The Virtual Batteries in Our Bodies

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Batteries, or portable powerhouses as we sometimes call them, stand in the way of progress. We want to use them in wearable devices, yet their clunky, three-dimensional shapes hold us back. Sure, we publish exciting research into flexible, nano-thin batteries but are these commercially possible. Have we been looking past the obvious. What about the virtual batteries in our bodies?

The Case For the Virtual Batteries in Our Bodies

the virtual batteries in our bodies

Diego Delso, Delso.Photo, License CC-BY-SA

Our bodies run on energy driving signals between cells, and powering muscles to perform tasks.

Writing in Extreme Mech, Sebastian Anthony estimates we produce 100 watts of energy even when we are at rest in bed.

This force keeps our hearts pumping, our lungs breathing and our digestive system working even while we are fast asleep.

the virtual batteries in our bodies

Usain Bolt @ Moscow: Erik van Leeuwen: GNU 1.2

This 100 watts of power, consumed throughout the day equates to 2,000 calories of food, our recommended intake. Trained athletes can pump out up to 350 watts in short bursts of extreme effort. We are little powerhouses. But are we generators, or batteries?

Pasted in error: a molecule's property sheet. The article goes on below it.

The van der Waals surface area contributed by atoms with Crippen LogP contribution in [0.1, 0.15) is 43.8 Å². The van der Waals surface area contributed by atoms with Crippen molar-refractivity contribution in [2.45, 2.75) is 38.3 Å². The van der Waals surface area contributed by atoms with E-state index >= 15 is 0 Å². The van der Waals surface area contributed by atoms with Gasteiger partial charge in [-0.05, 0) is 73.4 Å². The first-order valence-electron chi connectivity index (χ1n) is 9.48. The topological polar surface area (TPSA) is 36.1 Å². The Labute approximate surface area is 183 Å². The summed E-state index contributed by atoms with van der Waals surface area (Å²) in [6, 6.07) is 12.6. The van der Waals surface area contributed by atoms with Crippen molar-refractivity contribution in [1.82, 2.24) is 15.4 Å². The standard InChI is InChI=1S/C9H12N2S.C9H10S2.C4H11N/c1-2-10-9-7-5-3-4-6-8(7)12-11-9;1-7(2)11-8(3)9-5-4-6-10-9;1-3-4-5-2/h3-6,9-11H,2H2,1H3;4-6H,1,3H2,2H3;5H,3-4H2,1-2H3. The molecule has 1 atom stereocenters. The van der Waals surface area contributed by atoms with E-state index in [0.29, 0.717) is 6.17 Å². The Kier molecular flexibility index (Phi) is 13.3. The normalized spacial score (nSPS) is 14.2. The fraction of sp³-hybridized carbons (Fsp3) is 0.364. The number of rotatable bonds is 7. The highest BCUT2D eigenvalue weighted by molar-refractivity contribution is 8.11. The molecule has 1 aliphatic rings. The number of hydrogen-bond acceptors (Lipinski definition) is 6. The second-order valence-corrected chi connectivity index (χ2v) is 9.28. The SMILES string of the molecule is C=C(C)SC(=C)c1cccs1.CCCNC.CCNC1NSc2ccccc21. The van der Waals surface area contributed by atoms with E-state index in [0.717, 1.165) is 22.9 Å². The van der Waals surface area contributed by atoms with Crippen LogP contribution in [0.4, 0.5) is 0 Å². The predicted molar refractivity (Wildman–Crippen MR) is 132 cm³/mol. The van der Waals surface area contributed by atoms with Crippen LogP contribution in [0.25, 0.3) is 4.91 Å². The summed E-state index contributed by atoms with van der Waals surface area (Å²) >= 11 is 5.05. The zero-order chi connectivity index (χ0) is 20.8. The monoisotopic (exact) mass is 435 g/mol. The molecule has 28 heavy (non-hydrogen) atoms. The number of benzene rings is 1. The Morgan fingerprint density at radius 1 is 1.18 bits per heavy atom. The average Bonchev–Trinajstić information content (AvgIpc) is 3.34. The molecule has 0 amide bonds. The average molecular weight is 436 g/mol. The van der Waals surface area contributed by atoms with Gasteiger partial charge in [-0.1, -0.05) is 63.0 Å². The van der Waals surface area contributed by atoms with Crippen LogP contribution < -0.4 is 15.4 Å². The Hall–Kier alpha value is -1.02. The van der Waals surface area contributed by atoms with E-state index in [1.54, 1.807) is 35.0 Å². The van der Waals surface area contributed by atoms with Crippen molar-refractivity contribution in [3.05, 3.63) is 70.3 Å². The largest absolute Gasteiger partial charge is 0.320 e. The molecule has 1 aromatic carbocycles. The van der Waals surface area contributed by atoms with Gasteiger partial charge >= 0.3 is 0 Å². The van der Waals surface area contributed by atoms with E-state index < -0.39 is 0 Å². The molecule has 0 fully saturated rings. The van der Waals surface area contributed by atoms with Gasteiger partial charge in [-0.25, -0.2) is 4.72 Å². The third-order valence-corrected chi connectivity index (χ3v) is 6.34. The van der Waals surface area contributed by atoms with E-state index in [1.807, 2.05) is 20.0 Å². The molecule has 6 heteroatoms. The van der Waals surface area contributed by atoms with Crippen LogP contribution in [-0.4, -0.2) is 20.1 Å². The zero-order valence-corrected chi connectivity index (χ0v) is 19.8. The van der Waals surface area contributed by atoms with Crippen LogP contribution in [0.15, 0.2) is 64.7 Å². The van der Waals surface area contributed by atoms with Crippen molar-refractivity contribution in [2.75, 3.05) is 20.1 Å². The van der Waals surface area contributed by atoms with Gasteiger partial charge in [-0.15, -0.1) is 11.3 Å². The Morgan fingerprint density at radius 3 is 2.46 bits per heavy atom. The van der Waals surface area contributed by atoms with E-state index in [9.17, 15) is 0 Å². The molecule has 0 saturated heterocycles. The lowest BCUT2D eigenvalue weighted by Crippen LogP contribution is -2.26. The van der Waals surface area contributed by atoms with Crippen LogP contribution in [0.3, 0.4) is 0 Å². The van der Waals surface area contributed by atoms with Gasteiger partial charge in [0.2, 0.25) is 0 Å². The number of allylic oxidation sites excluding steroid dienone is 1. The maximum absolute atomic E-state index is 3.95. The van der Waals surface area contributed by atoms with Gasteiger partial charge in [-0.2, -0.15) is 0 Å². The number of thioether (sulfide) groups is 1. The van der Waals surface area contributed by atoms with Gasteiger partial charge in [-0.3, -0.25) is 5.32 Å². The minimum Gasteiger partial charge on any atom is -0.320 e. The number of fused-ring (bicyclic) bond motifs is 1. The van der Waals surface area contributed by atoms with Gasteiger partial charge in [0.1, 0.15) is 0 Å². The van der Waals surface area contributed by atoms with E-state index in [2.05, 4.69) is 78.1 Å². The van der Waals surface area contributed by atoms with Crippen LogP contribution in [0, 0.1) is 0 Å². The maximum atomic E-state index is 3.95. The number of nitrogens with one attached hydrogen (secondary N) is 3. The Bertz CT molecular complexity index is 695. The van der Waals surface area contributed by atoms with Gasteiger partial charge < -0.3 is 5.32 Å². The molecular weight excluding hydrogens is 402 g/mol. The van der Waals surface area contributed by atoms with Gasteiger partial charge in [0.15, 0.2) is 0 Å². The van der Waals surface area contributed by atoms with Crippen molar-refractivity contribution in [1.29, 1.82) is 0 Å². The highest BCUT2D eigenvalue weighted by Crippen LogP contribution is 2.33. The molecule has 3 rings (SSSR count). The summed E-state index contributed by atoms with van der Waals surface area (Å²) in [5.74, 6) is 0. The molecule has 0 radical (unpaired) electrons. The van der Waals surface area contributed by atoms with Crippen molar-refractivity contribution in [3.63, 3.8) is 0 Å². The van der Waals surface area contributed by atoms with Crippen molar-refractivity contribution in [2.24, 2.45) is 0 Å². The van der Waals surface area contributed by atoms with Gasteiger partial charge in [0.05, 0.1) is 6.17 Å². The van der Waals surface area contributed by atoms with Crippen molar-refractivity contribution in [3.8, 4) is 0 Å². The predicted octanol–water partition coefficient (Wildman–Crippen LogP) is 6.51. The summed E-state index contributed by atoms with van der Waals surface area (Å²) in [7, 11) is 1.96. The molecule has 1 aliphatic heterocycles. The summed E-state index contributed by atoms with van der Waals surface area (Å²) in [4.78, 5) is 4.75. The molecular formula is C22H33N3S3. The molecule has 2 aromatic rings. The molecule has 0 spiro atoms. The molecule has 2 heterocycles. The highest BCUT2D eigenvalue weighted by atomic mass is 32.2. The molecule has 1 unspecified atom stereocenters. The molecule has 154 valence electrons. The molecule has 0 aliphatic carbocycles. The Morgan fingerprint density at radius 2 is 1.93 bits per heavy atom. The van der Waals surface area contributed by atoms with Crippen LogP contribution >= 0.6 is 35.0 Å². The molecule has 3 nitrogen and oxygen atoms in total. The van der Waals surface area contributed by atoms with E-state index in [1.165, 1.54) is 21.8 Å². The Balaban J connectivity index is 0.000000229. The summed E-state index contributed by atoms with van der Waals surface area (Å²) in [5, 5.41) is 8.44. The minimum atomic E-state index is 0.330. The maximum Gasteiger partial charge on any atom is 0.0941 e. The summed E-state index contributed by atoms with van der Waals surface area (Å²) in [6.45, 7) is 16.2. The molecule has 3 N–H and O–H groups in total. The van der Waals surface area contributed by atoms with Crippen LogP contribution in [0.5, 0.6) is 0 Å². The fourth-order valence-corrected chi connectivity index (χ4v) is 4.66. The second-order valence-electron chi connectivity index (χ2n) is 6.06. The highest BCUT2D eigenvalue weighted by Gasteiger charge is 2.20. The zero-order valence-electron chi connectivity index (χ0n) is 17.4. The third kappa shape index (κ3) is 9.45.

Generators do not store power they only make it. Batteries do both, so there is a strong argument the virtual batteries in our bodies exist. How else could shipwrecked sailors survive for weeks with hardly any food? Now, if we could only find a way to harness that energy to charge our phones, that would be something to write about.

Future Thoughts About Tapping Into This Energy

We shed a lot of body energy when we exercise hard. Our bodies repel it as perspiration in an autonomous HVAC system. Stockholm Railway Station captures commuter body heat to warm water for an office building. There have been successful efforts to capture the kinetic energy from walking. Harnessing the virtual batteries in our bodies is coming. It is no longer a question of if, but when.

Related:

Different Types of Energy We Measure

The Difference Between Energy and Power

Preview Image: Human Biological Clock

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About Author

Richard

I tripped over a shrinking bank balance and fell into the writing gig unintentionally. This was after I escaped the corporate world and searched in vain for ways to become rich on the internet by doing nothing. Despite the fact that writing is no recipe for wealth, I rather enjoy it. I will not deny I am obsessed with it when I have the time. My base is Umtentweni in South Africa on the Kwazulu-Natal South Coast (30.7167° S, 30.4667° E). I work from home where I ponder on the future of the planet, and what lies beyond in the great hereafter. Sometimes I step out of my computer into the silent riverine forests, and empty golden beaches for which the area is renowned.

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